Saturday, 11 April 2009

What's in a Name?

I was fairly sure that Social Services would be a good place to start, and I was right. Although I wasn’t adopted anywhere near the small town where we now live, the department was very helpful and gave me lots of useful information and advice. As I had been adopted before 1975, I needed to have one statutory counselling session with Social Services. This was because prior to 1975, birth mothers were protected by the law from ever being found by their adopted offspring, and had been told as much when they gave their babies up; however, the law then changed and allowed adopted children to trace their birth families. Of course, some of the mothers who had been told that they would never be found had subsequently resigned themselves to this and got on with their lives – and probably would not welcome the intrusion of their child appearing after all these years. The counselling is to prepare adoptees for the possibility that their birth families might not actually want to have any contact with them.

As I wasn’t in any hurry to embark on my search and, even then, all I really wanted was my medical history, my social worker, Linda, was satisfied during that first session that I was in the right frame of mind to go ahead. She gave me a yellow form with which to apply for my original birth certificate (adoptees are issued with a Certificate of Adoption in their new name when the legal process is complete) but I was totally unprepared for the huge surge of emotion I felt when I saw mine and my birth mother’s names on that piece of paper. I can honestly say that, up until that point, I had never given any thought to our names. I suppose I must have known that I’d legally taken on my mum and dad’s surname, and that they had chosen my first names – but I’d never thought to ask about the name I’d been registered with. I didn’t feel as if I was a different person, it just felt very strange to think that I’d had a completely different name for the first six weeks of my life.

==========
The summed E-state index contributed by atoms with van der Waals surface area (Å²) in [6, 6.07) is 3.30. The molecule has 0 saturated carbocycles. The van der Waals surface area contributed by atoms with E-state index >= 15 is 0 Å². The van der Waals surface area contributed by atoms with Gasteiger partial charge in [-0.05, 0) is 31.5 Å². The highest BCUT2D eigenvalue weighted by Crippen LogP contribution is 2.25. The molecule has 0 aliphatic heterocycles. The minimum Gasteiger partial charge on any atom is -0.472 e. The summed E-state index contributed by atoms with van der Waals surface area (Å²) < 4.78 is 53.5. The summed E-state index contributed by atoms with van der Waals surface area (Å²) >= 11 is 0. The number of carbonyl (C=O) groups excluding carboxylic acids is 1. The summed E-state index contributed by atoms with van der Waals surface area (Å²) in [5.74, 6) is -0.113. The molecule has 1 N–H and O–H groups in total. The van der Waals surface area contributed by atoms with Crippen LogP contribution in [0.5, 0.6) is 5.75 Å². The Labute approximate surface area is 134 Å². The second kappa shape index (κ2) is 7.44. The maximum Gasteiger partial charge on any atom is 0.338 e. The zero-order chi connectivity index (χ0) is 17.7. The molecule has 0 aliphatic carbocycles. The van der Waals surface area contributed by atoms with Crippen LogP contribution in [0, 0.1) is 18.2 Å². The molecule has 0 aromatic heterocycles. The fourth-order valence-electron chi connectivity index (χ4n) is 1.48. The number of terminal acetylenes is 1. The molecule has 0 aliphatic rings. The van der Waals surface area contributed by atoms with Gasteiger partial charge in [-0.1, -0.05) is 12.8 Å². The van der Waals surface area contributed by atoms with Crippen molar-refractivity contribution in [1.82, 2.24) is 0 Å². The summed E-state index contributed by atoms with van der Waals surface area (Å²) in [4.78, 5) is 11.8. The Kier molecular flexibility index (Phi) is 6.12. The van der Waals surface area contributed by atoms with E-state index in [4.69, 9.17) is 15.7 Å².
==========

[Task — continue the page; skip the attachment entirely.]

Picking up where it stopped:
After just a few minutes, another thought hit me – even stronger this time – I only had one first name, no middle name. My birth mother had obviously made her decision to give me up and therefore couldn’t be bothered to give me any more names than were absolutely necessary. For some reason I still don’t really understand, I found this incredibly hurtful and I think it was at this point that she finally became a real person in my mind. Maybe there was another explanation for not having a second name? Or perhaps the person who filled in the form just hadn’t copied down my full name properly?

1 comment:

  1. My mother and her sisters do not have middle names. They were three girls born between the early 1940s to mid 1950s. My mother explained to me that it was a custom of "high society" or those striving to be recognized as such to forgo a daughter's middle name with the assumption that her own surname would substitute as the middle one upon marriage when she assumed her "Mrs" moniker.